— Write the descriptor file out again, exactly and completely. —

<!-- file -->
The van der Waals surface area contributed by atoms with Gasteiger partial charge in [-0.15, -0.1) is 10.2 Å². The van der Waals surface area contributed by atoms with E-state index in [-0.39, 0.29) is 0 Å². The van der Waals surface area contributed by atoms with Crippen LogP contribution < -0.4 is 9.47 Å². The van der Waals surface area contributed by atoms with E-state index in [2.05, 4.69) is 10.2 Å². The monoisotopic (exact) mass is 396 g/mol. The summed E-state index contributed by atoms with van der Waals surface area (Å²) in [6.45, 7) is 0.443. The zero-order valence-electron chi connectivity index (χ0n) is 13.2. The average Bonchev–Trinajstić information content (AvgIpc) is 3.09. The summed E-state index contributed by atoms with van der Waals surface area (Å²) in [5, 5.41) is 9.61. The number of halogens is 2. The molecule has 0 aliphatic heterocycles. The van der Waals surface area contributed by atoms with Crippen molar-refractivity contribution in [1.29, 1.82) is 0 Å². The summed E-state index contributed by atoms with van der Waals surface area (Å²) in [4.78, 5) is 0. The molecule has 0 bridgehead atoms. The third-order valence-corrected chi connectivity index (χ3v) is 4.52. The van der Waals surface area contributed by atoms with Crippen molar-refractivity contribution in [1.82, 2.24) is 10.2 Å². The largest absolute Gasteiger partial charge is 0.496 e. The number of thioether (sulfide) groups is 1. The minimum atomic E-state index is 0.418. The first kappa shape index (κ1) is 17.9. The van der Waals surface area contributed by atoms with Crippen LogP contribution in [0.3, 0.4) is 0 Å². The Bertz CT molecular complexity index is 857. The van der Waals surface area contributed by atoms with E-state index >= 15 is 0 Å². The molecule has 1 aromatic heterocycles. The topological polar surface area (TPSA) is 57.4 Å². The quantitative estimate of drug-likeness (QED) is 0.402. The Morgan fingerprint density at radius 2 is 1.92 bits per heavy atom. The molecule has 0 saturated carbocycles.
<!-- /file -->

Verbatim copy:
The van der Waals surface area contributed by atoms with Gasteiger partial charge in [-0.15, -0.1) is 10.2 Å². The van der Waals surface area contributed by atoms with E-state index in [-0.39, 0.29) is 0 Å². The van der Waals surface area contributed by atoms with Crippen LogP contribution < -0.4 is 9.47 Å². The van der Waals surface area contributed by atoms with E-state index in [2.05, 4.69) is 10.2 Å². The monoisotopic (exact) mass is 396 g/mol. The summed E-state index contributed by atoms with van der Waals surface area (Å²) in [6.45, 7) is 0.443. The zero-order valence-electron chi connectivity index (χ0n) is 13.2. The average Bonchev–Trinajstić information content (AvgIpc) is 3.09. The summed E-state index contributed by atoms with van der Waals surface area (Å²) in [5, 5.41) is 9.61. The number of halogens is 2. The molecule has 0 aliphatic heterocycles. The van der Waals surface area contributed by atoms with Crippen molar-refractivity contribution in [1.29, 1.82) is 0 Å². The summed E-state index contributed by atoms with van der Waals surface area (Å²) in [4.78, 5) is 0. The molecule has 0 bridgehead atoms. The third-order valence-corrected chi connectivity index (χ3v) is 4.52. The van der Waals surface area contributed by atoms with Crippen molar-refractivity contribution in [1.82, 2.24) is 10.2 Å². The largest absolute Gasteiger partial charge is 0.496 e. The number of thioether (sulfide) groups is 1. The minimum atomic E-state index is 0.418. The first kappa shape index (κ1) is 17.9. The van der Waals surface area contributed by atoms with Crippen LogP contribution in [0.3, 0.4) is 0 Å². The Bertz CT molecular complexity index is 857. The van der Waals surface area contributed by atoms with E-state index >= 15 is 0 Å². The molecule has 1 aromatic heterocycles. The topological polar surface area (TPSA) is 57.4 Å². The quantitative estimate of drug-likeness (QED) is 0.402. The Morgan fingerprint density at radius 2 is 1.92 bits per heavy atom. The molecule has 0 saturated carbocycles.